•"Sometimes I Feel Like a Motherless Child": Clifford Reed / Lomax, Anderson, Mahalia JacksonRobeson, Richie Havens at Woodstock, Odetta. Little Jimmy Scott

main reading list continues below optional suggestion!

Further listening (optional):
•"Lay dis Body Down" (1960, SC): text (and quoted by Higginson and Johnson), Marion Williams gospel trancreation. Compare: Johnny Cash, "Ain't No Grave"(via Natalie's post)
•"Michael, Row the Boat Ashore" Gospel version by Marion Williams
•"Where You There": text., Hayes, WIlliams
*"Every Time I Feel the Sprit": Hayes, Mahalia Jackson, Nat King Cole, Little Richard
•Oh, Freedom: Sankofa, Bernie Sanders;   1931 version;  Odetta
•"We Art Climbing Jacob's Ladder":  Robeson, Bernice Johnson Regan, Peter Seeger, Bruce Springsteen
•"De Gospel Train" (Get on Board, Little Children): Williams, [TRIGGER WARNING} Shirley Temple, from Dimples [Uncle Tom's Cabin sequence] (1936), Robeson
Steal Away (wiki): Fisk Jubilee Singers, 1902 (Dinwiddie Quartet), Tuskegee, Jackson with Nat King Cole (TV 1957), Robeson, Sam Cook (pop hit), Harry Belafonte, Mavis Staples, Wilson Pickett, National Taiwan U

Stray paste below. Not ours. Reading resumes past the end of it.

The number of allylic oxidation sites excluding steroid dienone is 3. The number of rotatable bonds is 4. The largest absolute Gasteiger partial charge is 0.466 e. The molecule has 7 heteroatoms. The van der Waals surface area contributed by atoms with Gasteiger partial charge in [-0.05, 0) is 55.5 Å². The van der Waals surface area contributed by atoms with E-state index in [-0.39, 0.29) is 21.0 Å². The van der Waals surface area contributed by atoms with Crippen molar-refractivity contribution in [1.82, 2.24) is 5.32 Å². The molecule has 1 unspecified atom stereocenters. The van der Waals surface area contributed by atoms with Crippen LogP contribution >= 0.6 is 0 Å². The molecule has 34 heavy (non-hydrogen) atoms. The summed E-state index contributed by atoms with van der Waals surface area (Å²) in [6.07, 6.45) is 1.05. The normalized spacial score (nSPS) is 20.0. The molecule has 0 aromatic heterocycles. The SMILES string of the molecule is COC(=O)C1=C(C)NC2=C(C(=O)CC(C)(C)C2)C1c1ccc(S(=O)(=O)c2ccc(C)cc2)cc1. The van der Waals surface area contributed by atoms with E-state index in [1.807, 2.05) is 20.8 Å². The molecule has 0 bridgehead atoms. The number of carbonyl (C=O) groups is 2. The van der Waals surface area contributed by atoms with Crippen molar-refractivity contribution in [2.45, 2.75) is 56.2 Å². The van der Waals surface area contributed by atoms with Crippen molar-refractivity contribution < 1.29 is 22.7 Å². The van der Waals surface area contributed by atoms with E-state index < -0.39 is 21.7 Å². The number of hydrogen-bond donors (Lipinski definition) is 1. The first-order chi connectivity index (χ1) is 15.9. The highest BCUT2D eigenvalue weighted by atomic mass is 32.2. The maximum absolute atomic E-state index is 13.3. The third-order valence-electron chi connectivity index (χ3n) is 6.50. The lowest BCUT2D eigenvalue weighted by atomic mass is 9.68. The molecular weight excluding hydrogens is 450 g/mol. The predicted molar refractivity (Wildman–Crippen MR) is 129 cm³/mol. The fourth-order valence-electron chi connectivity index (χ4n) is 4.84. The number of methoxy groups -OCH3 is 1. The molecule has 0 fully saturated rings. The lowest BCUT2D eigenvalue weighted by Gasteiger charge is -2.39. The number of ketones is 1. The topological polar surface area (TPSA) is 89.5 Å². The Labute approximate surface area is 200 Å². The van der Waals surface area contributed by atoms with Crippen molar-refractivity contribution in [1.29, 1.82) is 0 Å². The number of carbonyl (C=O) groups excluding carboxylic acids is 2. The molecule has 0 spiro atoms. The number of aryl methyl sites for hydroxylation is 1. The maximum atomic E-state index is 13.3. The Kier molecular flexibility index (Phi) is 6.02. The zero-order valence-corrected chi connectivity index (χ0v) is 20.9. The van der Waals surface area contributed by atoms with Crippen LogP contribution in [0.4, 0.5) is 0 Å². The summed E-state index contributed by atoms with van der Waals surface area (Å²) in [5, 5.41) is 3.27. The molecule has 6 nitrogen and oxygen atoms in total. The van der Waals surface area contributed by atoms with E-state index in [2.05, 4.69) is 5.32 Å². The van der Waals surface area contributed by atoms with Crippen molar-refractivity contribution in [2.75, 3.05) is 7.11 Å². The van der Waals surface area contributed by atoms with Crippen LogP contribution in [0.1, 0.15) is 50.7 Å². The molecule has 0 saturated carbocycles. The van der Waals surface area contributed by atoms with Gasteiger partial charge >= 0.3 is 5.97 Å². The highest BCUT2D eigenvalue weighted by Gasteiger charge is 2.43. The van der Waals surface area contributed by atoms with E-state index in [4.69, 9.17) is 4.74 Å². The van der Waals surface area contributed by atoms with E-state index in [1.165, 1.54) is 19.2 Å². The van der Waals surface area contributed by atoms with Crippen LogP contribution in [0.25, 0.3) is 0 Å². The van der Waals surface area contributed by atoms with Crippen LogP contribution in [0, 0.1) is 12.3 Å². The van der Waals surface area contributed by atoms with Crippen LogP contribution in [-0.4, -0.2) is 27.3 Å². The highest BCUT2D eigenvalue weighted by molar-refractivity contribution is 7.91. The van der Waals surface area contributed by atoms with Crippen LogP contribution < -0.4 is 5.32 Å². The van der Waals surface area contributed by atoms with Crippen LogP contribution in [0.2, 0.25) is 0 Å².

•"Oh , Wasn't Dat a Wide Ribber" (text in JW Johnson intro below): Fisk Jubille (starts 1:35), Anderson
•"Never Said a Mumblin Word": +++ (text also in Johnson, who has one additional line in the chorus: "Not a word-not a word-not a word"): 1938 Ranchman Farm (Lomax), Anderson, Leadbelly, Golden Gate Quartet

Further reading:
T.W. Higginson’s on spirituals
(1867). Higginson was crucial to Dickinson as correspodent, supporter, and subsequent editor. He was a militant abolitonist and helped finance John Brown's raid on Harper's Ferry.
Old Plantaton Hyms (1899)
Resources (trigger warning! framed by 19th c racist attitudes):
Slave songs (1867) -- contains lyrics & sheet music; same book on Archive.org
Lauri Ramey, Slave Songs and the Birth of African American Poetry
Sterling Stuckey, ""Robeson and Wright on the Arts and Slave Culture" (2008) via Scribd